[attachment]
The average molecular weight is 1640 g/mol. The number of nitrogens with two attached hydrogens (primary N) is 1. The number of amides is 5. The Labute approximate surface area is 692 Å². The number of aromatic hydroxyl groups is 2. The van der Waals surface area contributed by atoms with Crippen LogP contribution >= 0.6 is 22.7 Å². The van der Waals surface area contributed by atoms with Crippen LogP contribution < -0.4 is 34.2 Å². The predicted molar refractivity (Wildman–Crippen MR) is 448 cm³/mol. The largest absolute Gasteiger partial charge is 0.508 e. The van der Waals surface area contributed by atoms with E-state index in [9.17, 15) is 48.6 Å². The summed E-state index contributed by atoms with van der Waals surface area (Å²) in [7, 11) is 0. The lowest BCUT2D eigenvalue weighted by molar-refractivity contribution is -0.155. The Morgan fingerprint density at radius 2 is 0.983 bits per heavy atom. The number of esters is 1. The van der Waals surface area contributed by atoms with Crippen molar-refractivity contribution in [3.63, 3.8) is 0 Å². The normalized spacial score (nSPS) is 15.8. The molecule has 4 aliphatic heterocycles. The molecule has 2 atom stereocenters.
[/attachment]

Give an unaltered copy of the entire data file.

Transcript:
The average molecular weight is 1640 g/mol. The number of nitrogens with two attached hydrogens (primary N) is 1. The number of amides is 5. The Labute approximate surface area is 692 Å². The number of aromatic hydroxyl groups is 2. The van der Waals surface area contributed by atoms with Crippen LogP contribution >= 0.6 is 22.7 Å². The van der Waals surface area contributed by atoms with Crippen LogP contribution < -0.4 is 34.2 Å². The predicted molar refractivity (Wildman–Crippen MR) is 448 cm³/mol. The largest absolute Gasteiger partial charge is 0.508 e. The van der Waals surface area contributed by atoms with E-state index in [9.17, 15) is 48.6 Å². The summed E-state index contributed by atoms with van der Waals surface area (Å²) in [7, 11) is 0. The lowest BCUT2D eigenvalue weighted by molar-refractivity contribution is -0.155. The Morgan fingerprint density at radius 2 is 0.983 bits per heavy atom. The number of esters is 1. The van der Waals surface area contributed by atoms with Crippen molar-refractivity contribution in [3.63, 3.8) is 0 Å². The normalized spacial score (nSPS) is 15.8. The molecule has 4 aliphatic heterocycles. The molecule has 2 atom stereocenters.